An Alaska Airlines MD-83 jetliner that originated in Puerto Vallarta, Mexico, and was headed for San Francisco and Seattle, crashed in the Pacific Ocean at 4:36 p.m. PST Monday.
On Tuesday morning, search crews said hope of finding survivors was diminished, following an unsuccessful overnight search.
Flight 261, carrying 88 passengers, reported mechanical problems before contacting Los Angeles International Airport. It was cleared to return there for an emergency landing. It reportedly left radar tracking at 17,000 feet.
There were no signs of survivors as darkness came. Several bodies had been removed from the ocean prior to sunset. The Coast Guard said every effort was being made to search the 58-degree water for survivors.
The flight had 83 people on board and a crew of five.
A National Park Service ranger on Anacapa Island near the crash site reportedly observed the jet going nose first into the ocean, according to a Channel Islands National Park spokesperson.
The location of the crash was about 40 miles northwest of Los Angeles International Airport. Debris was seen floating in an area about 8 to 10 miles off the Ventura County coast south of Oxnard, Calif. The Coast Guard and commercial squid boats were searching the debris field in water from 300 feet to 750 feet deep.
National Transportation Safety Board investigators were expected on the scene by 5:30 a.m. PST Tuesday.
The MD-83 was part of the MD-80 series commercial aircraft built by McDonnell Douglas which is now part of Boeing. The plane that crashed had been delivered to Alaska Airlines in 1992 and had undergone service checks as recently as yesterday.
Reports on Tuesday morning indicated the MD-80 series is part of a federal criminal investigation started by a “whistle-blower,” employee who alleged that a supervisor falsified maintenance records on two MD-80s at Alaska’s Oakland maintenance facilities. The FAA did not confirm if this aircraft is one of those two planes. The FAA, while conducting the investigation, recommended that the mechanic licenses of three Alaska supervisors be revoked for making false entries on records. The FAA also proposed a $44,000 fine against the airline.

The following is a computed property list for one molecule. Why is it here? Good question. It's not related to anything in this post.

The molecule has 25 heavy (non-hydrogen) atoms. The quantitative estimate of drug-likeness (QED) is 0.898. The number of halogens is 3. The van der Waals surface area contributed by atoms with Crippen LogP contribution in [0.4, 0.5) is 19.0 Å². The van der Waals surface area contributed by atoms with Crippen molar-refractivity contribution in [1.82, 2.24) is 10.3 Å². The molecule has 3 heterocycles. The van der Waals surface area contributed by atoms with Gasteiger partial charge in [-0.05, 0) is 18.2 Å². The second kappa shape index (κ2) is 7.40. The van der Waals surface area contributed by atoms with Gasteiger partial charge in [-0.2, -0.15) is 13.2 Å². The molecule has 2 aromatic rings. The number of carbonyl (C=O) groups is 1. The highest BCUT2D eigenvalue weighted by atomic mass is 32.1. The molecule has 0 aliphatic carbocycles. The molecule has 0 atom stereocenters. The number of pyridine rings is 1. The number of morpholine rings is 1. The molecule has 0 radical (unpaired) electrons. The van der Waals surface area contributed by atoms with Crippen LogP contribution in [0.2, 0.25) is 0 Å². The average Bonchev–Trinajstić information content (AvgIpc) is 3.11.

In addition, the FAA concluded that the two MD-80 jets were flown 844 times over three months in an “unairworthy condition,” because some maintenance records had not been filled out.
Alaska president and CEO John Kelly told MSNBC that internal and external audits showed “glowing remarks.” He also said the MD-83 that crashed was not one of those cited in the allegations.
Alaska Airlines said the pilot reported having problems with the “stabilizer trim,” a portion of the tail that controls upward, downward and horizontal stabilization of the aircraft.
Jack Evans, spokesman for the airline, said the jet had no previous stabilizer problems, and FAA spokesman John Clabes said it had never been in an accident. Evans also said the plane went through a low-level maintenance check on Jan. 11 and a more extensive routine check last January.
Until this afternoon’s crash, Alaska Airlines had an impeccable safety record. It had not had a fatal accident in almost 25 years.
The most recent Alaska Airlines fatal accident before Monday was in 1976. One person died when a Boeing 727 overran a runway at Ketchikan, Alaska. In 1971, 111 died when an Alaska Airlines 727 crashed into a mountain on approach to Juneau, Alaska.
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